Does America engage in massive and widespread violations of human rights?
The Obama administration thinks so. That's the takeaway of the "Report of the United States of America Submitted to the U.N. High Commissioner for Human Rights." The introduction says it "gives a partial snapshot of the current human rights situation in the United States, including some of the areas where problems persist in our society."
What human rights problems?
One is the higher unemployment rate for blacks (15.8 percent) and Hispanics (12.4 percent) compared with that of whites (8.8 percent).
Unemployment is directly related to education. Blacks and Hispanics drop out of high school at a higher rate than whites. Some Asian-American groups, on the other hand, have unemployment rates similar to that of whites.
Low unemployment among these Asian-American groups results from high-school graduation rates that exceed those of whites. Comparing students at the same socio-economic level, Asians outperform whites, blacks and Hispanics on standardized tests. Government neglect is not the culprit. Cities with large black and Hispanic populations — such as New York, Washington, D.C., Los Angeles and Chicago — spend more per student than do cities in Utah and Iowa, yet they do worse on standardized tests.
This is not good. But what has this to do with human rights?
Another "human rights" problem is the existence of "don't ask, don't tell" and the Defense of Marriage Act, which allows states to reject gay marriage. Until recently, former Secretary of State and former Chairman of the Joint Chiefs of Staff Colin Powell defended DADT, and he urged former President Bill Clinton to back away from his promise to allow gays to serve openly in the military. President Barack Obama publicly opposes gay marriage. However one feels about gays in the military or gay marriage, these are policy and value issues where reasonable people can disagree — not matters of human rights.
Another so-called human rights problem is that of "sentencing disparities between powder cocaine and crack cocaine offenses (because) those convicted of crack cocaine offenses are more likely to be members of a racial minority."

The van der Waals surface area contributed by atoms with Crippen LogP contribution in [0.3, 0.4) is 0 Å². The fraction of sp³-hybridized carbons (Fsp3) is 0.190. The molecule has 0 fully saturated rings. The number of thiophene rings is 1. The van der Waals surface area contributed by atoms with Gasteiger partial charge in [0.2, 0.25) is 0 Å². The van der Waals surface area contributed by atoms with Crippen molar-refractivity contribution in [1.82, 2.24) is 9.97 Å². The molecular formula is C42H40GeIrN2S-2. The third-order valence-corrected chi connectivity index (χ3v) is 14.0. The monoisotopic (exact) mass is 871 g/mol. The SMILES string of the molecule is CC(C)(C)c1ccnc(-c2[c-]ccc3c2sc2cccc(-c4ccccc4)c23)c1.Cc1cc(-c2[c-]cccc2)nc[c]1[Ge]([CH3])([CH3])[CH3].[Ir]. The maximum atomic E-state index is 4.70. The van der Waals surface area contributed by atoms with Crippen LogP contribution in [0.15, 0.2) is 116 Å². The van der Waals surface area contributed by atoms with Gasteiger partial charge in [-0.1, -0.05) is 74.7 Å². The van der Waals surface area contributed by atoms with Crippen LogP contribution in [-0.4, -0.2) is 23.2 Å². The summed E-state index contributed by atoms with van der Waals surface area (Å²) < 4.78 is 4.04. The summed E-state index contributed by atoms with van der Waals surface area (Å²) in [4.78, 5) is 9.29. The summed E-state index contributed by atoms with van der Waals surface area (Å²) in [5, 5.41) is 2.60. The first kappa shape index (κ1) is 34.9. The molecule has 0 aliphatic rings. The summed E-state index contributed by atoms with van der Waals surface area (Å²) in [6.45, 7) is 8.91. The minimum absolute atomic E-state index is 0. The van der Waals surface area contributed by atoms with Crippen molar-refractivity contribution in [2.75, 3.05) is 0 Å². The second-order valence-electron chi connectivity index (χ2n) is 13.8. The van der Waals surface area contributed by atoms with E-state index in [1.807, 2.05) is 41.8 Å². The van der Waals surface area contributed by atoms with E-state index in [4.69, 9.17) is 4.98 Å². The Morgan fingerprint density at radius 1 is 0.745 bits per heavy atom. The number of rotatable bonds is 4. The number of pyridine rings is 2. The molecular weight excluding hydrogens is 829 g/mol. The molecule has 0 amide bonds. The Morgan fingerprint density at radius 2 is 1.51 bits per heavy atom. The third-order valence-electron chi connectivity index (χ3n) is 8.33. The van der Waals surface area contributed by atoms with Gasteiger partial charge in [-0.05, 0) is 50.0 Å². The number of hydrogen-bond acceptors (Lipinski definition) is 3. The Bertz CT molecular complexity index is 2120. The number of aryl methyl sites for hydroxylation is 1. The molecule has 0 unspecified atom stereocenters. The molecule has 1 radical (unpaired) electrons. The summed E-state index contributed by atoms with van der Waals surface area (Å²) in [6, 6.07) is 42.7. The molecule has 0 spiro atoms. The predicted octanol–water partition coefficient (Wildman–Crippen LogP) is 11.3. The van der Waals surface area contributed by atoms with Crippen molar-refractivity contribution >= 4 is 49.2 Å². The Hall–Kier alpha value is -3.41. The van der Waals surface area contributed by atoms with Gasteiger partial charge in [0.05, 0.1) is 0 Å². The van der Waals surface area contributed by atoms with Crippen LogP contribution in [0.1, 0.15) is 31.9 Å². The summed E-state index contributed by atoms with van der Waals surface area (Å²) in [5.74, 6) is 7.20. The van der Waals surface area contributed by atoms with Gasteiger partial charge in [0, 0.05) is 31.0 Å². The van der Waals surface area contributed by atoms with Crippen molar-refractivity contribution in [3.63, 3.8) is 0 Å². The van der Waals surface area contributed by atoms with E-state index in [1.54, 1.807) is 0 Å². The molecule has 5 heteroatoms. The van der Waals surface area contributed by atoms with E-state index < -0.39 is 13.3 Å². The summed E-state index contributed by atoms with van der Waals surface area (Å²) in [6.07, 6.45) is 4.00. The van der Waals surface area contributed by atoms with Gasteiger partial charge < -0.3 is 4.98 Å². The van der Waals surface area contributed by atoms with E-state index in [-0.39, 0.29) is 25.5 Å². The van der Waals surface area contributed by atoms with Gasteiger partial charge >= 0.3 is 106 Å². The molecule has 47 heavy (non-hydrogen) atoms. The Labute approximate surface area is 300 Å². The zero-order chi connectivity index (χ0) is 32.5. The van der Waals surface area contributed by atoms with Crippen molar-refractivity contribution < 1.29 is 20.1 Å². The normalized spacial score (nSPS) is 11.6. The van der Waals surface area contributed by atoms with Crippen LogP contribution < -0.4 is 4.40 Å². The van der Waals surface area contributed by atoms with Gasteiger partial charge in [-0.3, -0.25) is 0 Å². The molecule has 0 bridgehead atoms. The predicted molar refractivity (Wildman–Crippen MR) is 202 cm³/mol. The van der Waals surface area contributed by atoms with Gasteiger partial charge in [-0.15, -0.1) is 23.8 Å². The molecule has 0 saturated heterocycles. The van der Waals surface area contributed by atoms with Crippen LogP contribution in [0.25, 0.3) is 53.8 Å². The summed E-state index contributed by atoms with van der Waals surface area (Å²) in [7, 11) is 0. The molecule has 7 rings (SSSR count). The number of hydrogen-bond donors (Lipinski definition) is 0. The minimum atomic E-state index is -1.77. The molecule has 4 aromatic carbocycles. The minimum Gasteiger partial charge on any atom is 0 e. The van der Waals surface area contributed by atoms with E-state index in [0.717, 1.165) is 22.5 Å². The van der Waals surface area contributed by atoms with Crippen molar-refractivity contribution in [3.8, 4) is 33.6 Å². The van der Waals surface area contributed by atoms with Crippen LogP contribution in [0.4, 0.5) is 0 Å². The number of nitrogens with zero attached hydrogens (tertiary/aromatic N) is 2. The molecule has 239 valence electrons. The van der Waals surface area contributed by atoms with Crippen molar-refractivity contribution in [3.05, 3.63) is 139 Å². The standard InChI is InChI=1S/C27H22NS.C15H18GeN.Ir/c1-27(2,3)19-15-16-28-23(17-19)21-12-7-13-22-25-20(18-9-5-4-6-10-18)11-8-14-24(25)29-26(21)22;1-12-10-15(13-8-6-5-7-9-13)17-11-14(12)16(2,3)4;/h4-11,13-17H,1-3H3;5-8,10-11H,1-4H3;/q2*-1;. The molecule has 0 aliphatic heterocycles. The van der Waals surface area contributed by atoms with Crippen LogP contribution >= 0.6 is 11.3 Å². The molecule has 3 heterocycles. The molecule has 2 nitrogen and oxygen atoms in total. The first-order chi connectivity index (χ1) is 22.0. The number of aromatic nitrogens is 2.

The stiff sentences for crack resulted from demands by Jesse Jackson and the Congressional Black Caucus for Congress to do something about the inner-city crack trade and its attendant violence. Congress acted. When blacks got busted at higher rates than whites, this suddenly became a human rights issue.
Another human rights problem is unequal homeownership rates between whites and blacks and Hispanics, irrespective of creditworthiness or whether the ownership of a home is necessarily a good idea.
The report even mentioned Arizona's SB 1070, which the attorney general has called racial profiling.
President George W. Bush refused to join the U.N. Human Rights Council, a position immediately reversed by Obama. When council members include countries like Saudi Arabia, Libya, Cuba and China, isn't the entire exercise a sick joke?
In Saudi Arabia, a Lebanese man was arrested while on a religious pilgrimage to Mecca and Medina. A Saudi court sentenced him late last year for practicing "witchcraft" — making predictions about the future — on his own Lebanese TV show. The punishment? Death by beheading. Libyans rejoiced over the return of the only terrorist convicted for the Pan Am Flight 103 bombing over Lockerbie, Scotland, which killed 270 people, most of them Americans. In Cuba, journalists are routinely thrown in jail, their number and condition unknowable because of the repressive state-run media. No one knows the true number of dissidents killed during China's Tiananmen Square protests in 1989, but the number may exceed 3,000. Political dissidents remain behind bars in China, and the country continues its "one-child" policy with penalties for noncompliance that include forced sterilization.
The report's introduction says: "Some may say that by participating we acknowledge commonality with states that systematically abuse human rights. We do not. There is no comparison between American democracy and repressive regimes." Well, that's nice to know.
Obama's report is a left-wing indictment of America. Left-wing policy goals are called human rights. And left-wing legislation signed by Obama is touted as an advancement of human rights.
That totalitarian regimes like Saudi Arabia, Libya, Cuba and China serve on any human rights council — and pass judgment on how America treats its citizens — is a vulgarity.
Obama's view of America — and his message to the world — is that we are deeply flawed and have much to apologize for, even to thug countries that equate terrorism with freedom fighting. And by touting his left-wing policy goals as human rights imperatives, Obama arrogantly equates leftism with cosmic justice.
Why not simply take our chances with Judge Judy?
Larry Elder is a syndicated radio talk show host and best-selling author. His latest book, "What's Race Got to Do with It?" is available now. To find out more about Larry Elder, visit his Web page at www.WeveGotACountryToSave.com. To read features by other Creators Syndicate writers and cartoonists, visit the Creators Syndicate Web page at www.creators.com.
COPYRIGHT 2010 LAURENCE A. ELDER
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- Larry Elder
- violations of human rights
- President Barack Obama
- Pan Am Flight 103 bombing
- standardized tests
- President George W. Bush
- High Commissioner
- the takeaway